i think an essential skill in bike mechanics is building wheels so I decided its time for me to learn. frankly, I am intimidated. while simple, its complicated, and after all, there are mechanics that are known for the integrity of their wheel builds. Who am I? I am a first timer, and just want to build some decent wheels and be dependent on no one. I watched this video series and decided I could build a wheel.
To get started, I went down to Box Dog Bikes, the shop closest to my house, to pick up some parts. I had a set of record hubs, so I just needed rims and spokes. While I bought a set of rannondeur rims from BDB, I decided to not get spokes from them. Besides the fact that Dan, who helped me, seemed completely unimpressed and unengaged when I talked to him about the wheel build, he quoted me $140 for spokes, uninstalled. They cut their spokes to size, which means I would have had to wait a day to get the spokes, and the price was ridiculous. I decided to find a shop where I could walk out with spokes, and hopefully where the person seemed half interested in my project. Thanks for the nice rims, BDB.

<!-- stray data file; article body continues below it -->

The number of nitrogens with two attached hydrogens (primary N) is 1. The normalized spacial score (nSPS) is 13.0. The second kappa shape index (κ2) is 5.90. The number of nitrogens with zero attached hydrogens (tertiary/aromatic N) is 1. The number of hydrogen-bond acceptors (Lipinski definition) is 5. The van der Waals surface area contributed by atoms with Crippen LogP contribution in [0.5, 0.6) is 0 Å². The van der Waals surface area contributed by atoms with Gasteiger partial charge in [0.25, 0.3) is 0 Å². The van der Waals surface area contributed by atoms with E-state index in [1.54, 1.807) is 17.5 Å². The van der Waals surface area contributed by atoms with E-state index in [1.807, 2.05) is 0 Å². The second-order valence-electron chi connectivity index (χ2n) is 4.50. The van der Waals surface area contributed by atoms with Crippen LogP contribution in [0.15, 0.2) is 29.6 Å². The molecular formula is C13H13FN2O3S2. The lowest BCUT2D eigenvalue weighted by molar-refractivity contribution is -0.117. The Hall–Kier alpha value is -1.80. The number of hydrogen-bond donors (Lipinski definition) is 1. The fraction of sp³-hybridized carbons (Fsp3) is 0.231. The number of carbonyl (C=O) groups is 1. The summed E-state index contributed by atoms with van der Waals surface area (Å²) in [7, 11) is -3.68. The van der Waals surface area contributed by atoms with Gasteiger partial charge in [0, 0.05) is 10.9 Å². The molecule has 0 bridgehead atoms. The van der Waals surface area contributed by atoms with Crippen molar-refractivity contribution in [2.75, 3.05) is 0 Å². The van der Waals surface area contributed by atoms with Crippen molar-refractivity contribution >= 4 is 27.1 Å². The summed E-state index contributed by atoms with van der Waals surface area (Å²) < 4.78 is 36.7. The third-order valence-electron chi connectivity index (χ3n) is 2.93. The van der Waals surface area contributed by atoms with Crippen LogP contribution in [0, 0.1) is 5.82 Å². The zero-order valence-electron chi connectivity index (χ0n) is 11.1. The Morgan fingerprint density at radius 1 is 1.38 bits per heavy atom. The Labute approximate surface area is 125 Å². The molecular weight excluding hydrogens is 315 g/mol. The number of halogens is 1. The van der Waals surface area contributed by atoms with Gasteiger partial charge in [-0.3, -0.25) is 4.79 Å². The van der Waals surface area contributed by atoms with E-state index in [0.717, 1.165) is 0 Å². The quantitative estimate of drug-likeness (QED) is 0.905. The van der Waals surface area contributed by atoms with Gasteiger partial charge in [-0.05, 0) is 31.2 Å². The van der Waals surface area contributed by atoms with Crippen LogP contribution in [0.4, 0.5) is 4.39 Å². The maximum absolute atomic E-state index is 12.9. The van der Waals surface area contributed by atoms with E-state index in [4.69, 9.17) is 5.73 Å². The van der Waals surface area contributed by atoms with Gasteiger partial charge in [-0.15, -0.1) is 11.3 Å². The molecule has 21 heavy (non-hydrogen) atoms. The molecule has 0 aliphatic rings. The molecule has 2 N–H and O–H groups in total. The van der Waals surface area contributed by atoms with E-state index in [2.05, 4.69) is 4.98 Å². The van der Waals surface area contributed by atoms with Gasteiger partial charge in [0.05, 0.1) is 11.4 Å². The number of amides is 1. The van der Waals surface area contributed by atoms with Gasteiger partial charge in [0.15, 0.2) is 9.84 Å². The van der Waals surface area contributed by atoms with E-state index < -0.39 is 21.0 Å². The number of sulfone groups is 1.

I called Pedal Revolution, they also cut spokes to size and their machine was broken. No dice.
I called Valencia Cyclery and they carry different sized spokes and will measure the length for you if you bring in your rims and hubs, so I dropped in. Michael helped me and was all I could ask for in a bike shop mechanic. He was full of questions, to make sure I was legit; tips to make sure I was successful; and warnings to make sure I was realistic. I was pretty scared after talking to him about taking on the project, but he sensed this and offered up encouragement. He calculated the spoke lengths for me, got me the right sizes, gave me some build tips and I was out the door for $65 with my bike coalition discount.
I'll spare the boring details, but each wheel was laced two times, each for a different reason. Lacing was easy and gratifying in an ocd kind of way.